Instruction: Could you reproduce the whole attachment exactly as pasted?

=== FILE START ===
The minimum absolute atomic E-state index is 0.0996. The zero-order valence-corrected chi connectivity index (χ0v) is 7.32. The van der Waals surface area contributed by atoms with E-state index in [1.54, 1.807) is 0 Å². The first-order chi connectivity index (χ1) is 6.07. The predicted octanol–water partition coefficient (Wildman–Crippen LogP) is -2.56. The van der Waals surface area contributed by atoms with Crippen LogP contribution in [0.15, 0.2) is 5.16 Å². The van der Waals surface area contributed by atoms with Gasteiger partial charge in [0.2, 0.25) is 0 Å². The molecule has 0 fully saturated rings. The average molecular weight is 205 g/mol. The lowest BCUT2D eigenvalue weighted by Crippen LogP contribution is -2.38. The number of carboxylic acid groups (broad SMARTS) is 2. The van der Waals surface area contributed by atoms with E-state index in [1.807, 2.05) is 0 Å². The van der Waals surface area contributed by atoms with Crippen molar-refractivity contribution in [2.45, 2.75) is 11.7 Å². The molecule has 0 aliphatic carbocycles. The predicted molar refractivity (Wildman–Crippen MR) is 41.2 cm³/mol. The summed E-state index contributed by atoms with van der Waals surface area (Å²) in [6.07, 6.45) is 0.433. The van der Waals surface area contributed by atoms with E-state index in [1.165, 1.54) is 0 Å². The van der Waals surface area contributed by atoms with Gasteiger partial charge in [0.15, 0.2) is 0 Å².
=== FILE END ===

The minimum absolute atomic E-state index is 0.0996. The zero-order valence-corrected chi connectivity index (χ0v) is 7.32. The van der Waals surface area contributed by atoms with E-state index in [1.54, 1.807) is 0 Å². The first-order chi connectivity index (χ1) is 6.07. The predicted octanol–water partition coefficient (Wildman–Crippen LogP) is -2.56. The van der Waals surface area contributed by atoms with Crippen LogP contribution in [0.15, 0.2) is 5.16 Å². The van der Waals surface area contributed by atoms with Gasteiger partial charge in [0.2, 0.25) is 0 Å². The molecule has 0 fully saturated rings. The average molecular weight is 205 g/mol. The lowest BCUT2D eigenvalue weighted by Crippen LogP contribution is -2.38. The number of carboxylic acid groups (broad SMARTS) is 2. The van der Waals surface area contributed by atoms with E-state index in [1.807, 2.05) is 0 Å². The van der Waals surface area contributed by atoms with Crippen molar-refractivity contribution in [2.45, 2.75) is 11.7 Å². The molecule has 0 aliphatic carbocycles. The predicted molar refractivity (Wildman–Crippen MR) is 41.2 cm³/mol. The summed E-state index contributed by atoms with van der Waals surface area (Å²) in [6.07, 6.45) is 0.433. The van der Waals surface area contributed by atoms with E-state index in [1.165, 1.54) is 0 Å². The van der Waals surface area contributed by atoms with Gasteiger partial charge in [0.15, 0.2) is 0 Å².